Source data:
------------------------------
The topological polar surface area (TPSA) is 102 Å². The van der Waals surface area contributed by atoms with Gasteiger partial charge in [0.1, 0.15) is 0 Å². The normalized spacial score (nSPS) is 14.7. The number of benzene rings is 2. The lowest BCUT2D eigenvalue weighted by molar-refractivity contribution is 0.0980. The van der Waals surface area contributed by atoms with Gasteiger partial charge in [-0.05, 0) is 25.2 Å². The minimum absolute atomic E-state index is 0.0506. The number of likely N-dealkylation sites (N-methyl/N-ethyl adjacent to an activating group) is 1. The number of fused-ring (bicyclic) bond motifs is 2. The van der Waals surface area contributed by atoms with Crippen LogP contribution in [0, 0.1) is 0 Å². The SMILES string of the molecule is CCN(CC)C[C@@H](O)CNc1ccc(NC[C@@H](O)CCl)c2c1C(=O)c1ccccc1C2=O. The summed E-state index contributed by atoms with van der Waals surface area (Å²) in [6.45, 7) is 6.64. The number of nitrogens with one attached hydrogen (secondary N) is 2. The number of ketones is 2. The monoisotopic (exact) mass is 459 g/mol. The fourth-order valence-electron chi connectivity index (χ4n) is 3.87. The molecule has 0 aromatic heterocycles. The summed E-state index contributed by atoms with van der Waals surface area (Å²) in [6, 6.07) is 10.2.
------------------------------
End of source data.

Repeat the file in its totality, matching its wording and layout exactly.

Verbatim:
The topological polar surface area (TPSA) is 102 Å². The van der Waals surface area contributed by atoms with Gasteiger partial charge in [0.1, 0.15) is 0 Å². The normalized spacial score (nSPS) is 14.7. The number of benzene rings is 2. The lowest BCUT2D eigenvalue weighted by molar-refractivity contribution is 0.0980. The van der Waals surface area contributed by atoms with Gasteiger partial charge in [-0.05, 0) is 25.2 Å². The minimum absolute atomic E-state index is 0.0506. The number of likely N-dealkylation sites (N-methyl/N-ethyl adjacent to an activating group) is 1. The number of fused-ring (bicyclic) bond motifs is 2. The van der Waals surface area contributed by atoms with Crippen LogP contribution in [0, 0.1) is 0 Å². The SMILES string of the molecule is CCN(CC)C[C@@H](O)CNc1ccc(NC[C@@H](O)CCl)c2c1C(=O)c1ccccc1C2=O. The summed E-state index contributed by atoms with van der Waals surface area (Å²) in [6.45, 7) is 6.64. The number of nitrogens with one attached hydrogen (secondary N) is 2. The number of ketones is 2. The monoisotopic (exact) mass is 459 g/mol. The fourth-order valence-electron chi connectivity index (χ4n) is 3.87. The molecule has 0 aromatic heterocycles. The summed E-state index contributed by atoms with van der Waals surface area (Å²) in [6, 6.07) is 10.2.